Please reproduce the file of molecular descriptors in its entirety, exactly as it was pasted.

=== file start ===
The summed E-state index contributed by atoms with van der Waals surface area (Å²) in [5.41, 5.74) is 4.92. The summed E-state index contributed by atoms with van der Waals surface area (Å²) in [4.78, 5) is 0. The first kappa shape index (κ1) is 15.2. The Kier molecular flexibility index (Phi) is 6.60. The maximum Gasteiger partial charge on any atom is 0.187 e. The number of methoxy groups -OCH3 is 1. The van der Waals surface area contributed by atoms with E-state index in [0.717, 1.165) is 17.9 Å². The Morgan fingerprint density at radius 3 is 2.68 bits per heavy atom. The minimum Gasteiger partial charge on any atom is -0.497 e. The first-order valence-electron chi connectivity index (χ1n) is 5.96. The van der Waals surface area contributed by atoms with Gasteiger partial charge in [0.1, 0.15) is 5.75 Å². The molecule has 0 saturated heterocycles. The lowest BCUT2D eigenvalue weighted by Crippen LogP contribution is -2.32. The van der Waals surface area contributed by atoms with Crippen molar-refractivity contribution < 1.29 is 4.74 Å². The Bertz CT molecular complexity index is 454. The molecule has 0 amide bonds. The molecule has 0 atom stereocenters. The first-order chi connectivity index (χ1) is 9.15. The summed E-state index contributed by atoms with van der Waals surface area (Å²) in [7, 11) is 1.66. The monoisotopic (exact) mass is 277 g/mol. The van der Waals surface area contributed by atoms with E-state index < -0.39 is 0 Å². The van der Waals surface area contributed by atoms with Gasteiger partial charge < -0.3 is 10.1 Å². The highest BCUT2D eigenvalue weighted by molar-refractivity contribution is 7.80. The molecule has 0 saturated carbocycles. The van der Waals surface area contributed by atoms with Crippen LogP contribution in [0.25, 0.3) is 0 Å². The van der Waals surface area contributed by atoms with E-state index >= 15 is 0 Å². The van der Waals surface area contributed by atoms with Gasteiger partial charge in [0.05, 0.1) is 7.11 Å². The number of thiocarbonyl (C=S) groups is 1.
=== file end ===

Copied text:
The summed E-state index contributed by atoms with van der Waals surface area (Å²) in [5.41, 5.74) is 4.92. The summed E-state index contributed by atoms with van der Waals surface area (Å²) in [4.78, 5) is 0. The first kappa shape index (κ1) is 15.2. The Kier molecular flexibility index (Phi) is 6.60. The maximum Gasteiger partial charge on any atom is 0.187 e. The number of methoxy groups -OCH3 is 1. The van der Waals surface area contributed by atoms with E-state index in [0.717, 1.165) is 17.9 Å². The Morgan fingerprint density at radius 3 is 2.68 bits per heavy atom. The minimum Gasteiger partial charge on any atom is -0.497 e. The first-order valence-electron chi connectivity index (χ1n) is 5.96. The van der Waals surface area contributed by atoms with Gasteiger partial charge in [0.1, 0.15) is 5.75 Å². The molecule has 0 saturated heterocycles. The lowest BCUT2D eigenvalue weighted by Crippen LogP contribution is -2.32. The van der Waals surface area contributed by atoms with Crippen molar-refractivity contribution < 1.29 is 4.74 Å². The Bertz CT molecular complexity index is 454. The molecule has 0 amide bonds. The molecule has 0 atom stereocenters. The first-order chi connectivity index (χ1) is 9.15. The summed E-state index contributed by atoms with van der Waals surface area (Å²) in [7, 11) is 1.66. The monoisotopic (exact) mass is 277 g/mol. The van der Waals surface area contributed by atoms with E-state index < -0.39 is 0 Å². The van der Waals surface area contributed by atoms with Gasteiger partial charge < -0.3 is 10.1 Å². The highest BCUT2D eigenvalue weighted by molar-refractivity contribution is 7.80. The molecule has 0 saturated carbocycles. The van der Waals surface area contributed by atoms with Crippen LogP contribution in [0.25, 0.3) is 0 Å². The van der Waals surface area contributed by atoms with E-state index >= 15 is 0 Å². The van der Waals surface area contributed by atoms with Gasteiger partial charge in [0.05, 0.1) is 7.11 Å². The number of thiocarbonyl (C=S) groups is 1.